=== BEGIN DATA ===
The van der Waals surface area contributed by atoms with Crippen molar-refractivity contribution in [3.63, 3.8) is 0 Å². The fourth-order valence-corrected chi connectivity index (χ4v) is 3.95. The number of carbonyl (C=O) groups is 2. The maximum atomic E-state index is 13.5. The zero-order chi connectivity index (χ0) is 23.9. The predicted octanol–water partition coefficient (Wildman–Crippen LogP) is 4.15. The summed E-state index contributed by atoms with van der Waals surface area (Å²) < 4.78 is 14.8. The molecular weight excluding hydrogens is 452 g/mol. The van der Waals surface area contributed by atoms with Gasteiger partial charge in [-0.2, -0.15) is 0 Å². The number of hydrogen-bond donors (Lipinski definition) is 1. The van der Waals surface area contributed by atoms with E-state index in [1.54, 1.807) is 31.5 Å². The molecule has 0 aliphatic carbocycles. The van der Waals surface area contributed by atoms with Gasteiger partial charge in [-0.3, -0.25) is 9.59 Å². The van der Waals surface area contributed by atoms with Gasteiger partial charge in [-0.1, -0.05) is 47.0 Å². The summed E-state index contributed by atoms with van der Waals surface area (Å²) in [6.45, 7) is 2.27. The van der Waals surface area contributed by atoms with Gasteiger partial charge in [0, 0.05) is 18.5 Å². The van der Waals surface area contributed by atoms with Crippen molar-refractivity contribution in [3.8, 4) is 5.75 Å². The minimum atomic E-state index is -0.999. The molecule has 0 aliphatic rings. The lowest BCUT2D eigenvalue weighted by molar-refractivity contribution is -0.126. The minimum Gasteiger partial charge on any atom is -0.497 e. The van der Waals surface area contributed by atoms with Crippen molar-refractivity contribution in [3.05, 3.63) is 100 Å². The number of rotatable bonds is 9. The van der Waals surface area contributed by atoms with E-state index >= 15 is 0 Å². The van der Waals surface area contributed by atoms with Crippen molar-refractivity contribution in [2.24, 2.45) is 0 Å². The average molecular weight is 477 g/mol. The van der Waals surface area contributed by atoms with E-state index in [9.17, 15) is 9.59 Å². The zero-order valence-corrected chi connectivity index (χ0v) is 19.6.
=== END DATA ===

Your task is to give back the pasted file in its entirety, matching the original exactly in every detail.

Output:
The van der Waals surface area contributed by atoms with Crippen molar-refractivity contribution in [3.63, 3.8) is 0 Å². The fourth-order valence-corrected chi connectivity index (χ4v) is 3.95. The number of carbonyl (C=O) groups is 2. The maximum atomic E-state index is 13.5. The zero-order chi connectivity index (χ0) is 23.9. The predicted octanol–water partition coefficient (Wildman–Crippen LogP) is 4.15. The summed E-state index contributed by atoms with van der Waals surface area (Å²) < 4.78 is 14.8. The molecular weight excluding hydrogens is 452 g/mol. The van der Waals surface area contributed by atoms with Gasteiger partial charge in [-0.2, -0.15) is 0 Å². The number of hydrogen-bond donors (Lipinski definition) is 1. The van der Waals surface area contributed by atoms with E-state index in [1.54, 1.807) is 31.5 Å². The molecule has 0 aliphatic carbocycles. The van der Waals surface area contributed by atoms with Gasteiger partial charge in [-0.3, -0.25) is 9.59 Å². The van der Waals surface area contributed by atoms with Gasteiger partial charge in [-0.1, -0.05) is 47.0 Å². The summed E-state index contributed by atoms with van der Waals surface area (Å²) in [6.45, 7) is 2.27. The van der Waals surface area contributed by atoms with Gasteiger partial charge in [0, 0.05) is 18.5 Å². The van der Waals surface area contributed by atoms with Crippen molar-refractivity contribution in [3.8, 4) is 5.75 Å². The minimum atomic E-state index is -0.999. The molecule has 0 aliphatic rings. The lowest BCUT2D eigenvalue weighted by molar-refractivity contribution is -0.126. The minimum Gasteiger partial charge on any atom is -0.497 e. The van der Waals surface area contributed by atoms with Crippen molar-refractivity contribution in [3.05, 3.63) is 100 Å². The number of rotatable bonds is 9. The van der Waals surface area contributed by atoms with E-state index >= 15 is 0 Å². The van der Waals surface area contributed by atoms with Crippen molar-refractivity contribution in [2.24, 2.45) is 0 Å². The average molecular weight is 477 g/mol. The van der Waals surface area contributed by atoms with E-state index in [9.17, 15) is 9.59 Å². The zero-order valence-corrected chi connectivity index (χ0v) is 19.6.